Jun 12, 2018
Most dentist are all too familiar with the Saturday afternoon emergency phone call from a distressed parent or relative when fun and games came to an end with a dental injury.
In fact, dental injuries are one of the most commonly incurred injuries on the sporting field. Games like basketball, football, rugby, and even water polo often result in orofacial injuries, leading to tooth displacement for the unfortunate athletes. Immediate management and treatment of these injuries is often the key to restoring the injured tooth back to its original state.
These are some of the most common and painful sports injuries that dentists often have to attend to.
Tooth fractures refer to the breach on the enamel and possibly dentine, which may or may not result in an exposure of the dental pulp. Where fractures involve the pulp immediate treatment is the best chance to avoid a possible root canal. It is important that athletes consult their local dentist as soon as they can for an emergency evaluation. And fingers crossed simple management with restorative materials and medicaments will save the tooth from needing further treatment.
This injury occurs when a blow to the teeth cause a tooth to move sideways in any direction. It may also be associated with a fracture of the surrounding bone. A dentist will take and Xray to determine the extend of the damage before deciding on what treatment protocol to follow. The tooth may be repositioned and splinted allowing the surrounding tissue to heal. Further treatment after stabilisation is very often required, especially in older teeth.
Tooth intrusion refers to the displacement of the tooth into the tooth socket. The tooth will appear shorter than usual. In severe cases, the tooth may even appear missing. The degree of intrusion will dictate the treatment indicated. A dentist will take an Xray to determine the best way forward. Repositioning and splinting is usually the first step and further treatment is dictated by the severity of the injury.
The tooth becomes partially displaced from the tooth socket. Usually, a long and loose-hanging tooth means that the tooth has extruded. Repositioning the tooth back into the right position should be done as soon as possible and the tooth will have to be splinted to give it some stability while the ligaments and bone around it heals. As with most other dental trauma injuries, further treatment is often necessary and will be assessed by your dentist.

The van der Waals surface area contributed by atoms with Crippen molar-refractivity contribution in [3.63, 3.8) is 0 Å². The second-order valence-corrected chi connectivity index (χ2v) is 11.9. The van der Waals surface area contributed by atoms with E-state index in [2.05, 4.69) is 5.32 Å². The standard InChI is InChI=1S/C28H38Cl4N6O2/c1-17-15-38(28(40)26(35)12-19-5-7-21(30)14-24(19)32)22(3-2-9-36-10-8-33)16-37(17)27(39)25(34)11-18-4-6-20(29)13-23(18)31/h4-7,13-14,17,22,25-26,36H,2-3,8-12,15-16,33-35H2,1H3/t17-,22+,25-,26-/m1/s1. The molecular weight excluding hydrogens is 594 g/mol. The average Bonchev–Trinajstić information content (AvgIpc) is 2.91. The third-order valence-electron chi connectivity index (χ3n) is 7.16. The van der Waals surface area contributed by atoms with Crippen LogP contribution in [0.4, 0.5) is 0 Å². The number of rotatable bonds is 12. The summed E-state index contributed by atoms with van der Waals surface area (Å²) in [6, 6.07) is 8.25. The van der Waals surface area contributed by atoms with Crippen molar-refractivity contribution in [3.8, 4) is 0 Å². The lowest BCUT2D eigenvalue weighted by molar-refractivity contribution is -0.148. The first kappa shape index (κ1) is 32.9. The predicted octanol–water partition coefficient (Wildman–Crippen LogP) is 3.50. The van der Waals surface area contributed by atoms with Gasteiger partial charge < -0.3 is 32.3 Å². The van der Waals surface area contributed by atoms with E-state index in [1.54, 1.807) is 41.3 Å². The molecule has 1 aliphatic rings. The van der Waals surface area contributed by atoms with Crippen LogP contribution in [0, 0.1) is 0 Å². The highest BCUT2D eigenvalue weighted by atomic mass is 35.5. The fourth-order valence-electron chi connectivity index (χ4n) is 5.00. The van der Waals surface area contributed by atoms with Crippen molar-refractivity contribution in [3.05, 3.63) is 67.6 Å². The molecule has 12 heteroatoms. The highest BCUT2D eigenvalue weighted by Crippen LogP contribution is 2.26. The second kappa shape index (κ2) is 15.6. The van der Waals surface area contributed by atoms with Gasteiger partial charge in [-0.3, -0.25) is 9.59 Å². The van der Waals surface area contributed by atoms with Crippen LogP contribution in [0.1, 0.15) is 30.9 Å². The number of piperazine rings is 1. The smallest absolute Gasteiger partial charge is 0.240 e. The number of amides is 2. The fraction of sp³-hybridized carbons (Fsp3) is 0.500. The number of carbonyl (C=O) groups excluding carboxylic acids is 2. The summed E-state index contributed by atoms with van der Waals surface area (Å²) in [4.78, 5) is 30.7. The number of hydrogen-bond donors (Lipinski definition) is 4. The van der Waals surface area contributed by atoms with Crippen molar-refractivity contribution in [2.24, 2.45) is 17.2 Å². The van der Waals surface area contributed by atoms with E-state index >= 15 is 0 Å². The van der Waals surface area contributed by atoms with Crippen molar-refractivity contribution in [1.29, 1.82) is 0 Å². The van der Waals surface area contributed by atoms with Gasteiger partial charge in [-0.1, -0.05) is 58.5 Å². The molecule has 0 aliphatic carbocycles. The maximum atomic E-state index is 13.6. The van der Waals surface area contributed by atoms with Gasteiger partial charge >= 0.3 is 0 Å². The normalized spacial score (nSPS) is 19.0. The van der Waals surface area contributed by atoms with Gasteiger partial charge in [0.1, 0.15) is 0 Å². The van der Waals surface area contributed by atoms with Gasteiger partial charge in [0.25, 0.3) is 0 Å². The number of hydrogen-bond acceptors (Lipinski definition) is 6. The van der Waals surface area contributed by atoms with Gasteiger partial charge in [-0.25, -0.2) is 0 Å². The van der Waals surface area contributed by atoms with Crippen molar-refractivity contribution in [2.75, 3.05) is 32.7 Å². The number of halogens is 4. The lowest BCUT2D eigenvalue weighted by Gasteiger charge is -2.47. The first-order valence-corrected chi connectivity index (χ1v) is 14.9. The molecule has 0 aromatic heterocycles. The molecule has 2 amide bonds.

The tooth is completely dislocated from the tooth socket. The immediate action would be to recover the tooth. Repositioning the tooth as soon as possible will give it the best prognosis. If a trained medical professional is available repositioning can be done right there and then making sure that the tooth is clean and the right way around. A brief wash with cold water is acceptable but the tooth should not be scrubbed.
Otherwise, place the tooth in a proper storage medium such as saliva (in the patient's cheek) or milk and bring it to the dentist along with the patient of course, where the dentist can help the patient replant and splint the tooth.
Temporomandibular joint dislocation (TMJ)
This is the painful dislocation of the jawbone due to trauma, and it can be common in contact sports. Symptoms include the lack of ability to close the mouth, and pain when you return to the proper jaw position. Your dentist will also look for any signs of fracture of the mandible when they take an Xray.
Prevention is better than cure . The best way to prevent dental injuries is to wear a mouth guard before participating in any sports even during warm up and practice. Always have your dentist's number ready however, just in case you or someone else might need their help.